Micah Smith: No kidding, a 7th round selection who I believe in my heart of hearts would have seen Atlanta this year if it weren’t for that injury. We’re all wishing him well. On the Outfield Fly Rule Facebook page, we briefly discussed Kolby Allard’s strikeout rates being lower than I would expect based on his profile (7.73K/9 in AA). That led to some interesting context about how the organization is limiting the use of his primary swing-and-miss pitch, the curveball, so he can work on fastball command and his other his secondary pitches. As fans looking in from the outside, we tend to value minor leaguers based only on metrics without considering such context as developing a new pitch or refining mechanics. Based on this, can you briefly discuss how you look beyond the metrics in evaluating prospects? And can you give us a few other brief examples of players and what they are doing to develop into better players, whether pitching, hitting, or defense?

Fire Frogs RHP Touki Toussaint. (MLBPipeline.com via Twitter)

Andy Harris: That’s a tough one, because it actually really takes some work. First, you have to actually go to minor league games and watch the players, or at least get an MiLB.TV subscription so you can watch the games streaming over the interwebz. But even before that, you’ll need to read up on some scouting of the players you want to focus on. Taking Allard for example, it would be helpful to know going into the game what his pitching repertoire is. That way if you see “Allard has a plus curveball that is his main strikeout pitch” in the scouting reports, and you only see maybe four or five curveballs all night, you know Allard is working on something else. If you really have good rabbit ears, you’ll pick up snippets of information from pre- and post-game interviews. For example, Touki Toussaint told the Fire Frogs broadcast audience that he pitched from the stretch the entire month of June because he and his pitching coach wanted to focus on refining his command with runners on base.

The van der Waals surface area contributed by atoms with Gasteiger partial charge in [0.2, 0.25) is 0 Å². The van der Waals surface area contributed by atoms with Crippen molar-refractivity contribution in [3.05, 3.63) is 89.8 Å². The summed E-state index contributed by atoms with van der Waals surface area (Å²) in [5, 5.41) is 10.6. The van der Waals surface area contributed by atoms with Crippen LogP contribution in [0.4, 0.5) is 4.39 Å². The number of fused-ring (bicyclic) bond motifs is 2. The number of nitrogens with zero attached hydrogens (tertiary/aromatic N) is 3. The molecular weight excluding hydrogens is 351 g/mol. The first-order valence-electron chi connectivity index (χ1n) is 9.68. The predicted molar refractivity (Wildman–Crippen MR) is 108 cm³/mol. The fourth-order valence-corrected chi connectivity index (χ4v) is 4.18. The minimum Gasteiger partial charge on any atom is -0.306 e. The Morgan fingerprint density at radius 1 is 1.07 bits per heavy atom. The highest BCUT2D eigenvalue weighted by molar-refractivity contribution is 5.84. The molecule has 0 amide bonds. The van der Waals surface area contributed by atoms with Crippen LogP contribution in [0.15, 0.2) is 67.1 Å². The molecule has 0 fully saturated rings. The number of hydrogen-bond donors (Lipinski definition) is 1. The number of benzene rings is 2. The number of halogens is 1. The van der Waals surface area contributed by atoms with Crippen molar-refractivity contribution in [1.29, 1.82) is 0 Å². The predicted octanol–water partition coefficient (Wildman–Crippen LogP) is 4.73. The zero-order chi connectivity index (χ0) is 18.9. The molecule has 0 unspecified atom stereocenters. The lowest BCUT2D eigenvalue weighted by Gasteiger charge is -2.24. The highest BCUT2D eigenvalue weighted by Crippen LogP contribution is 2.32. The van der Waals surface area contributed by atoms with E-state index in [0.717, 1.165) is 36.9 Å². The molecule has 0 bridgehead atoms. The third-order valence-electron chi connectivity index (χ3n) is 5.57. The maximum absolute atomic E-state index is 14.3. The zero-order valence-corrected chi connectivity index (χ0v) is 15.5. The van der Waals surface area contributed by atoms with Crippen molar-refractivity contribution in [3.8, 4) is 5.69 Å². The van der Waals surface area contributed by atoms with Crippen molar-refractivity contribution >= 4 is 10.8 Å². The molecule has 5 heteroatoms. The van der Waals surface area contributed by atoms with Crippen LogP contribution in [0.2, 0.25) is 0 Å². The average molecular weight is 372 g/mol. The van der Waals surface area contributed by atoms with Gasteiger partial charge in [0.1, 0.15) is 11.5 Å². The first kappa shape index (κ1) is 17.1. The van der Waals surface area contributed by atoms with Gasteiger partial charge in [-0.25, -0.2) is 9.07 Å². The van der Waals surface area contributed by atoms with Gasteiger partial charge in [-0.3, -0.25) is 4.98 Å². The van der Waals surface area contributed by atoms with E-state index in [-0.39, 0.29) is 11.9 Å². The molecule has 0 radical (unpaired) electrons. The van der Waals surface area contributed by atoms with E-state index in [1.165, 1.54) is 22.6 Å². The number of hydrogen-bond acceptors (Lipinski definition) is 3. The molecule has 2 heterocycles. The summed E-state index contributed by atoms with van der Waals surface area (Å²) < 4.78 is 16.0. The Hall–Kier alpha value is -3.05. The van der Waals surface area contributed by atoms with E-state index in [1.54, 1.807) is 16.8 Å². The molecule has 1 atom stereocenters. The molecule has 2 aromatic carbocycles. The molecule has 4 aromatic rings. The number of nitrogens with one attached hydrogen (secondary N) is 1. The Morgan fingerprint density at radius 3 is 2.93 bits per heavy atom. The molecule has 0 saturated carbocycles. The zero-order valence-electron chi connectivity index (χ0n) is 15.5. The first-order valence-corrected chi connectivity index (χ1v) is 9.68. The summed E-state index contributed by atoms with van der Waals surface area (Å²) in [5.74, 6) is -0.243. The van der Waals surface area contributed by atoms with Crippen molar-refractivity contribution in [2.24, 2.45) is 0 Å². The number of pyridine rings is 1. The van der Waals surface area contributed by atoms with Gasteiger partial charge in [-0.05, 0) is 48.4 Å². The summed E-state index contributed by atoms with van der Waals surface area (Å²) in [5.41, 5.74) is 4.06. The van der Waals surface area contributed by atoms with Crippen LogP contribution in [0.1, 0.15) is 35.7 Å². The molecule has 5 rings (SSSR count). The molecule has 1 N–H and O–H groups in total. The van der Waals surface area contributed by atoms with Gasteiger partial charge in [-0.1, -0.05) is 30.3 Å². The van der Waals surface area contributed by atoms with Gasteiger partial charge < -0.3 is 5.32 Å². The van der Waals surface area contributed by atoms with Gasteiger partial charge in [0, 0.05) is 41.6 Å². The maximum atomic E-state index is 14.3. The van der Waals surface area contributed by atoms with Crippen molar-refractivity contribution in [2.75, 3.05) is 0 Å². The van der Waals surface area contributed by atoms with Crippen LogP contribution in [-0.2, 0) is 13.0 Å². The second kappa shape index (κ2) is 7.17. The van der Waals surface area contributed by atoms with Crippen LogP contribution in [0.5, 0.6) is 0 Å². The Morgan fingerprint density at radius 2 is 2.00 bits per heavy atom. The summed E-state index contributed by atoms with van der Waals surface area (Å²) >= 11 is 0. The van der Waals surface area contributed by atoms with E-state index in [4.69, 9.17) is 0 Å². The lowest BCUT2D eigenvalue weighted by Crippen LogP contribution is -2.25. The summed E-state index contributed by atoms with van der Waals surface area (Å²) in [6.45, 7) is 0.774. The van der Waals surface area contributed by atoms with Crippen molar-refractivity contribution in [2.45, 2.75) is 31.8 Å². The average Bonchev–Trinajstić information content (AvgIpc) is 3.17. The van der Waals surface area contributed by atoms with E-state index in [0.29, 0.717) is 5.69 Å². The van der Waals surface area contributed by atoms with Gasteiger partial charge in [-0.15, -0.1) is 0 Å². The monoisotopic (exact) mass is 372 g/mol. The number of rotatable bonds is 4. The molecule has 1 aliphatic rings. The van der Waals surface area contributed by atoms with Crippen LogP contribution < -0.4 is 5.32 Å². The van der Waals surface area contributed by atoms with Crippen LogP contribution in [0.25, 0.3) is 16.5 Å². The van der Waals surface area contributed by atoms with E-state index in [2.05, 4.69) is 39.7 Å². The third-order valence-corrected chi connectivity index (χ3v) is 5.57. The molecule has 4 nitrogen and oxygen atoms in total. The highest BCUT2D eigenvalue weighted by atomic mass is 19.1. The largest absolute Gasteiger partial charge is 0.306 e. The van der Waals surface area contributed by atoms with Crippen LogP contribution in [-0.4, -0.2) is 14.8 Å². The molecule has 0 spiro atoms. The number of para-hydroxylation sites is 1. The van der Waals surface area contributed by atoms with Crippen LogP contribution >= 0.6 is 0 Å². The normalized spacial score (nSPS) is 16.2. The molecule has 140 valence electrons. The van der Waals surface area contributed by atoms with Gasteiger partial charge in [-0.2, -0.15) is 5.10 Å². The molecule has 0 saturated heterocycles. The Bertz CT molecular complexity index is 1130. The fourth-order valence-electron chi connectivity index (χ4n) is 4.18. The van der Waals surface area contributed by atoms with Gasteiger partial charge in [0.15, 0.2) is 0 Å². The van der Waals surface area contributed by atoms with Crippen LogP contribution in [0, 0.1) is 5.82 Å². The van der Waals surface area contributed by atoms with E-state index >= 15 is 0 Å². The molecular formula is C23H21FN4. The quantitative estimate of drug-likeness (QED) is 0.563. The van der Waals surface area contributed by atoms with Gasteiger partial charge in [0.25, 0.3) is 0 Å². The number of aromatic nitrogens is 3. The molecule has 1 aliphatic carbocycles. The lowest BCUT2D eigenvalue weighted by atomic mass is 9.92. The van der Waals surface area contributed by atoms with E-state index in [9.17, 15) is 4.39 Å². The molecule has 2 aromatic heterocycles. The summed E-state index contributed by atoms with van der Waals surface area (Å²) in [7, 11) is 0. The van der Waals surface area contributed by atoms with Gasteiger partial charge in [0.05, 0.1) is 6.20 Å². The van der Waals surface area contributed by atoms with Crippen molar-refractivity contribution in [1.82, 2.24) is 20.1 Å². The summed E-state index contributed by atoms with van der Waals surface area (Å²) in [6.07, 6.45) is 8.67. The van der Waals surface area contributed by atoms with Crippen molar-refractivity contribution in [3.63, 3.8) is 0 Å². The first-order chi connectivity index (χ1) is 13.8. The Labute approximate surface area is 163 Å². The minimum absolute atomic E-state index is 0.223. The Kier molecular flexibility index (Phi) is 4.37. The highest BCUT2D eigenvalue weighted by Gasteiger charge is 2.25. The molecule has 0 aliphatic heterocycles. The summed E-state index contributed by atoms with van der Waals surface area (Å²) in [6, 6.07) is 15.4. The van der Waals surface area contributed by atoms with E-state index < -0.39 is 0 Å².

Of course, the more you watch these guys, the more likely you are to notice when something is different. I don’t live too far from Rome, so I’m able to see them pretty regularly, and I saw a lot of Austin Riley last season. When I picked him up again in Florida, I noticed differences in his approach immediately because I had that context.